Jean Conilh de Beyssac : Rugby Player

Discussion in 'Sportsmen & women' started by Dolphin, May 7, 2009.

  1. Dolphin

    Dolphin New Member

    This is one of a series of posts to mark the international Rugby players who died during The Great War. If anyone has further information on the men concerned, I’d be most grateful if it could be added to the thread.


    Conilh de Beyssac, Jean Jacques played for France

    Internationals: 5 : 1912 I- S- ; 1914 I- W- E-

    Jacques Conilh de Beyssac was born in either 1888 or on 12 June 1890 in Cauderan.

    Played as a Flanker/lock for: Stade Bordelais Université

    War service: Lieutenant, 81er Artillerie Lourde

    He died of wounds when on active service in the Oise sector of the Western Front on 11 June 1918
  2. liverpool annie

    liverpool annie New Member

  3. liverpool annie

    liverpool annie New Member

  4. Dolphin

    Dolphin New Member

  5. liverpool annie

    liverpool annie New Member

  6. Dolphin

    Dolphin New Member

  7. liverpool annie

    liverpool annie New Member

    Here you go ... you decide !! :D :D

    Attached Files:

  8. rugbyremembers

    rugbyremembers New Member

    Rather surprisingly, JJ Conilh de Beyssac was also a Rosslyn Park player! His name is in our minutes, although little to explain how and why!

    His University club Stade Bordelaise toured in 1908/9, and played Richmond although he is not on the team sheet in the reports in The Times. It is tempting to speculate that, frustrated by making the trip and not playing , he walked across to Rosslyn Park, also then in Old Deer Park, and picked up a game for them.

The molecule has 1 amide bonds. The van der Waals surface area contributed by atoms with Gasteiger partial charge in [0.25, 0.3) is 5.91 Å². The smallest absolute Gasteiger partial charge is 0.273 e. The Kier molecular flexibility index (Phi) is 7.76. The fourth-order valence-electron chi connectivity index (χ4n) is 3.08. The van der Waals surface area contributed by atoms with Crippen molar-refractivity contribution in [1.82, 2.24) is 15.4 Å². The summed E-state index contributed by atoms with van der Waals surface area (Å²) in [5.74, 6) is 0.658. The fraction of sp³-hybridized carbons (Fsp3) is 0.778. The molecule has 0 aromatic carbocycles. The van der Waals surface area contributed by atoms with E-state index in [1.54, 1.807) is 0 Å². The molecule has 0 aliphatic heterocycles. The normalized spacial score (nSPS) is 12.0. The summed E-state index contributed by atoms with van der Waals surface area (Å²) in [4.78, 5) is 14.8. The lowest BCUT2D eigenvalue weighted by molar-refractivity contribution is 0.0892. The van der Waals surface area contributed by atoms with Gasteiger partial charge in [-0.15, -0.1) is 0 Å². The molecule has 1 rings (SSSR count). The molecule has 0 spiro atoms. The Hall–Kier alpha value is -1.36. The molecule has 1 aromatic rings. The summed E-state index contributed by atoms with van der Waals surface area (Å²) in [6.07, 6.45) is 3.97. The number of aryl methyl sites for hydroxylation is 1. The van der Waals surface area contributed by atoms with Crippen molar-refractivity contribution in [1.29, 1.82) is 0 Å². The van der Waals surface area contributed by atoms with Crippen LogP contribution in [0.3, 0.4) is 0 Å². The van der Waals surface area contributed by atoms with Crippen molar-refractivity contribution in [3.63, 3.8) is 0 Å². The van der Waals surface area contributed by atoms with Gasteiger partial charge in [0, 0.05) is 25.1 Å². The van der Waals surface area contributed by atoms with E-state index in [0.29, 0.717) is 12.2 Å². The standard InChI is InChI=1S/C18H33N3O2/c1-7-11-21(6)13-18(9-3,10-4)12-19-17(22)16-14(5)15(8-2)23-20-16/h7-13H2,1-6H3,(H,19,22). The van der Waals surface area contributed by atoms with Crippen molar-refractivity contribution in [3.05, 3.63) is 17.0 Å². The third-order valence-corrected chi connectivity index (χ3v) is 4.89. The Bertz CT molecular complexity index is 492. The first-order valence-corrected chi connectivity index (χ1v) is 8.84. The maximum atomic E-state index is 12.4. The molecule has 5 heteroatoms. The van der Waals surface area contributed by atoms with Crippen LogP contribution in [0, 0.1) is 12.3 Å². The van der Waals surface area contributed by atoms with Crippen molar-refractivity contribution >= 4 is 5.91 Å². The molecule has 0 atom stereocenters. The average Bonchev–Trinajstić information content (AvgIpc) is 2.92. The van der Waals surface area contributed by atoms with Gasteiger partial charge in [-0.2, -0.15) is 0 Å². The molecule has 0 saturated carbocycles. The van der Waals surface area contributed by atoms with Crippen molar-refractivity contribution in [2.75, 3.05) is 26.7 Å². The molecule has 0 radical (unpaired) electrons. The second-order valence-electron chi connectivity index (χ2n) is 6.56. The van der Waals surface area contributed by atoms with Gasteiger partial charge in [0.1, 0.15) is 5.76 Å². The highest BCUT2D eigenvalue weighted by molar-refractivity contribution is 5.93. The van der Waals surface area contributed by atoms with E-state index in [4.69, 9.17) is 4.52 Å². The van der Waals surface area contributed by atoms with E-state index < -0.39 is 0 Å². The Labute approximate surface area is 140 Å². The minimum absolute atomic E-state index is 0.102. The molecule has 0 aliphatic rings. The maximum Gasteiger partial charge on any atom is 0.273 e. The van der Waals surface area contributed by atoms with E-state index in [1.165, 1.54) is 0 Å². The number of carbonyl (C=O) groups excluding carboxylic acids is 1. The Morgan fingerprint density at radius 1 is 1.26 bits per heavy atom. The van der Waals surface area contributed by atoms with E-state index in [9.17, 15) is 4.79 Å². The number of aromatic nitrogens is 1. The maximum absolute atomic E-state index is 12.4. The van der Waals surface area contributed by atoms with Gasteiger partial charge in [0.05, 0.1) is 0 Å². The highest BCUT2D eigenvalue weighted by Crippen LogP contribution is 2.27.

No subs in those days, so what would you do if you were 16th man on tour?
  9. rugbyremembers

    rugbyremembers New Member

    Also worth mentioning that he played in a 'French Military XV' against the ANZACs at the la Cipale stadium at Vincennes, playing for a Coupe de la Somme.

    The French lost.

  10. Tanker

    Tanker New Member


    Jean-Jacques Conilh de Beyssac was tank commander in AS 15 tank Group. Sous-Lieutenant from the Reserve Army, he was Lieutenant "à titre temporaire" since October 24 th, 1917. He is dead as Lieutenant and not as Sous-Lieutenant.
    His tank was the Schneider M2 n° 61256. The AS 15 Groupe was under Cne Halguët orders. This tanks Group was one of the four Groups from "Groupement n° III" (Commander : Cne Lefebvre).
    Jean de Beyssac's tank was the first Schneider from 1th Battery (As de pique 1). This Battery was command by Lt du Halgoët.

    AS 15 was engaged for the first time in June 11th, 1918 during the Battle of Méry. 173 Schneider and Saint Chamond were used by General Mangin during this counter-attack on Courcelles-Epayelles, Méry, Belloy and Lataule.
    The 3th Groupement's attack begun from Montgerain wood (49° 32' 27 89" North - 2° 34'10 65" East) at 9h 40 in the direction of Méry. Lieutenant de Beyssac Schneider was destroyed at 14 h 20, 500 m North from Belloy (49° 32'27 96" North - 2° 39' 2 02" East) by 3 hits on Schneider's left side. 3 teams members were wounded (Lt de Beyssac, canonniers Julien et Bouchet).
    He is died in St Rémy en l'Eau (Military Ambulance 5/18) with a doubt about date.